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Chance discovery: Alaska Range glacier surges

Submitted by Amy Hartley
Phone: 474-5823


Photo. Caption below.
Photo courtesy of Martin Truffer, Geophysical Institute, UAF
On March 13, 2006 glaciologists Martin Truffer and Will Harrison, both of the Geophysical Institute, flew over the McGinnis Glacier. The jagged pinnacles and deep crevasses they witnessed are telltale signs that the glacier has surged.
March 16, 2006

University of Alaska Fairbanks Assistant Professor of Physics Martin Truffer recently discovered evidence that the McGinnis Glacier, a little-known tongue of ice in the central Alaska Range, has surged.

During a recent trip, Truffer noticed the lower portion of the glacier was covered in cracks, crevasses, and pinnacles of ice--all telltale signs that the glacier has recently slid forward at higher-than-normal rates. It has not been determined whether the glacier continues to surge.

Truffer, of the UAF Geophysical Institute's Snow Ice and Permafrost Group, is having difficulty finding information on the glacier's history. He said the glacier hasn't been on anyone's radar screen for some time. Much of what has been written about the glacier is that it was covered with debris after several landslides broke loose from Mount McGinnis after the 2002 Denali Fault earthquake. In fact, that's what prompted Truffer to explore the glacier just a few days ago on a recreational snowmachining trip with friends.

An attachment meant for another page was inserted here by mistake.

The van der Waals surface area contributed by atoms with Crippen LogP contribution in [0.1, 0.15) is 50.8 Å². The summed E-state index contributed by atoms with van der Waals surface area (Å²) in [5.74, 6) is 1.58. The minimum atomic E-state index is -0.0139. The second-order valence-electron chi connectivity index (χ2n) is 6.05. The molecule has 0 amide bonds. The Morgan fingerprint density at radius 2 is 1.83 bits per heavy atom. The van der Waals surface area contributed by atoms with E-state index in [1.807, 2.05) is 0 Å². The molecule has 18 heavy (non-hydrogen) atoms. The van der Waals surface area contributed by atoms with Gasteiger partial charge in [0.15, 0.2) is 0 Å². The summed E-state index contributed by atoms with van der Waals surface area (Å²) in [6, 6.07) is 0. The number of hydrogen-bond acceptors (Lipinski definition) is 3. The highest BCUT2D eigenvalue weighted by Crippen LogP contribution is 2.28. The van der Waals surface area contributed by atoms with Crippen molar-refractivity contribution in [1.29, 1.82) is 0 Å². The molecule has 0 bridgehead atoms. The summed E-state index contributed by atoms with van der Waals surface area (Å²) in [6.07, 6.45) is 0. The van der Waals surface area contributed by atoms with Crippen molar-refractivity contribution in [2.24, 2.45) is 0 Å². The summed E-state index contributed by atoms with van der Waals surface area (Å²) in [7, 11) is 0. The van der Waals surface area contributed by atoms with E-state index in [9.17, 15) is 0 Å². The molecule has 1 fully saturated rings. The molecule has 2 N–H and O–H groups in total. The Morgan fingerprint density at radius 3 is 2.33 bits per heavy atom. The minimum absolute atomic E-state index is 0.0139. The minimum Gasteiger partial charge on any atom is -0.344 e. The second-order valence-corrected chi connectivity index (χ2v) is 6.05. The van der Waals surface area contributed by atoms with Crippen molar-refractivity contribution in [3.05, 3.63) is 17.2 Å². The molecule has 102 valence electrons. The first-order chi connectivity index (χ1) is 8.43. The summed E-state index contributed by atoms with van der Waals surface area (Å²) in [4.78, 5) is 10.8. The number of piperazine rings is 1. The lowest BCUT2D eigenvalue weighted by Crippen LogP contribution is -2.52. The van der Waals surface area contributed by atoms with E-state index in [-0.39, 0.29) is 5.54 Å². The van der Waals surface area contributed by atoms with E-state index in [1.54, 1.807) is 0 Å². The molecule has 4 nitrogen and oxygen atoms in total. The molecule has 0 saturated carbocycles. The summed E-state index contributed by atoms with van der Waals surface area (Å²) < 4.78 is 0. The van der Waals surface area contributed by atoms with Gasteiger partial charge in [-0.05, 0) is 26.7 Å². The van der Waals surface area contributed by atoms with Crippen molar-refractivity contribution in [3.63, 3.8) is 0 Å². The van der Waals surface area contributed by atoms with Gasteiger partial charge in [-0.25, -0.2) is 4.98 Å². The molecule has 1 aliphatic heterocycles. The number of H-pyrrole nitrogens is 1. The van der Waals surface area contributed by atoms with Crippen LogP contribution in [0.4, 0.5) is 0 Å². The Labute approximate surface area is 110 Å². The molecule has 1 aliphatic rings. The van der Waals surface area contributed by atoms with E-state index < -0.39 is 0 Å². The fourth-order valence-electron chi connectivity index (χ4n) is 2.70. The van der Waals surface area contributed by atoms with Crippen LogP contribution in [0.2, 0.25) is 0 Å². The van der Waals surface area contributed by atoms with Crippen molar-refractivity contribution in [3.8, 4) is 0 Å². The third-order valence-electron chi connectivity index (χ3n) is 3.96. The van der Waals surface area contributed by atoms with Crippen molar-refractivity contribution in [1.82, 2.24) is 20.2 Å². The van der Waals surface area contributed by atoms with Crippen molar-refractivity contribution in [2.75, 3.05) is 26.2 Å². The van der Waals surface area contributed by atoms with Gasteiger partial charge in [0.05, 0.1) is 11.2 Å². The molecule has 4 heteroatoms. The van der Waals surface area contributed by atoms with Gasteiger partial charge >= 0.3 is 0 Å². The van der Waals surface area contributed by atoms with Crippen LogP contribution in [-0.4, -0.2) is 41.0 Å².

"We were going to look at the landslide area and instead we saw that the entire glacier had surged. It was completely by chance," he said.

On March 13, Truffer flew over McGinnis Glacier in a small aircraft with Professor Emeritus Will Harrison to confirm the signs of the glacier's surge. The glaciologists saw trim lines high up on the glacier and accordion-like crunching at its base. A surge starts high up on a glacier and then propagates in a wave down the length of the glacier.

Truffer says surging is unusual, however the Alaska Range is unique in that several glaciers located there experience it. The most well-known surging glacier in Alaska is the nearby Black Rapids Glacier, which advanced within a half a mile of the Richardson Highway in 1936.

Truffer says it's unfortunate that little is known about McGinnis Glacier. If the latest discovery could be compared to previous records, the surge could tell scientists much more. In the meantime, the Snow, Ice and Permafrost Group hopes to send a crew to McGinnis Glacier, located about 100 miles south of Fairbanks, to observe the surge and gather data.

PHOTOS AVAILABLE AT: www.gi.alaska.edu/~truffer/McGinnisSurge/ Credit: Martin Truffer, Geophysical Institute, UAF

CONTACT: Assistant Professor of Physics Martin Truffer at (907) 474-5359 or via e-mail at truffer@gi.alaska.edu. Information Officer Amy Hartley at (907) 474-5823 or via e-mail at amy.hartley@gi.alaska.edu.